HELD SRINAGAR: As the curfew in the Indian Held Kashmir (IHK) entered the 31st day on Wednesday, the life has become more miserable after the shortage of food and medicines. According to the KMS, the Kashmir Valley remains cut off from the rest of the world since August 5 due to continued blockade and suspension of internet, mobile and landline services and closure of TV channels.
The worst type of humanitarian crisis is looming large on the horizon of the occupied territory as people are facing an acute shortage of food, medicines and other commodities.
Hospitals are facing shortage of medicine stock, while staff finds it difficult to turn up for duty due to curfew and restrictions imposed after India scrapped Jammu and Kashmir’s special status a month ago.
The IHK businessmen, too, are staring at a grim future asshops and business establishments are yet to resume normal activities for a full month now. Traders say carrying on routine business is impossible in the absence of mobile and internet services.
The clampdown has badly affected the trade between the Jammu region and Kashmir Valley with manufacturers and traders unable to recover payments. An estimated financial loss of around Rs500 crore has been suffered by industries in Jammu as they are not receiving orders nor able to recover payments from the Valley and other districts.
The restrictions have also adversely affected the tourism industry, one of the main sources of livelihood, in the occupied territory. Empty houseboats, vacant hotels and deserted resorts present a gloomy picture of Kashmir’s tourism sector.
However, officials in the Tourism Department said the department has no record of tourist arrivals in August. In view of almost no scope of tourism in the territory, the airfares for travel in and out of Kashmir continue to record a drastic drop. The price of private tickets for travelling in and out of Kashmir has registered a record drop over the past one month since Article 370 was abrogated and restrictions were imposed.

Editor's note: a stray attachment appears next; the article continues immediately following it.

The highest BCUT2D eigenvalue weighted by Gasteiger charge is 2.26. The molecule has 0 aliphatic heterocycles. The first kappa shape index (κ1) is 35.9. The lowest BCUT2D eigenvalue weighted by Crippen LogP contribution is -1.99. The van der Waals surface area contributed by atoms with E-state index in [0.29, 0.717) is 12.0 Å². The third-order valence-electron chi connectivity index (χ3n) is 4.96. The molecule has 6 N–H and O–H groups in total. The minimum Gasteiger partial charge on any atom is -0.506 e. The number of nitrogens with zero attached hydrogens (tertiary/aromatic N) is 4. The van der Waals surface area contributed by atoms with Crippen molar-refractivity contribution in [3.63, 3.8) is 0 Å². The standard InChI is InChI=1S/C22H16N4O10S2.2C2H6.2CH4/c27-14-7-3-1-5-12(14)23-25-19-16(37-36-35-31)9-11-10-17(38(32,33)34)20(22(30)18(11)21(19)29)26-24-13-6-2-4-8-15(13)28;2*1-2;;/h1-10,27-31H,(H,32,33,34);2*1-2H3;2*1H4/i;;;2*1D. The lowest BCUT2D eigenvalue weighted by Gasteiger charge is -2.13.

The air tickets are currently priced at Rs1,800 for travel from New Delhi to Kashmir. Indian forces are using drones equipped with hi-resolution cameras and night vision devices for the surveillance of protests and other pro-freedom activities in restive Kashmir, a senior police official confirmed to the media in Srinagar.
The Indian police forces have already started trial versions of the use of drones for surveillance. The drones have been tested in some areas of Srinagar in the first phase and are being used in other districts as well to watch the activities and capture pictures and videos of the people taking part in the protests.
“All such videos are stored in a central database and the same information is used for references and strategies to tackle pro-freedom activities,” said a senior official on condition of anonymity.
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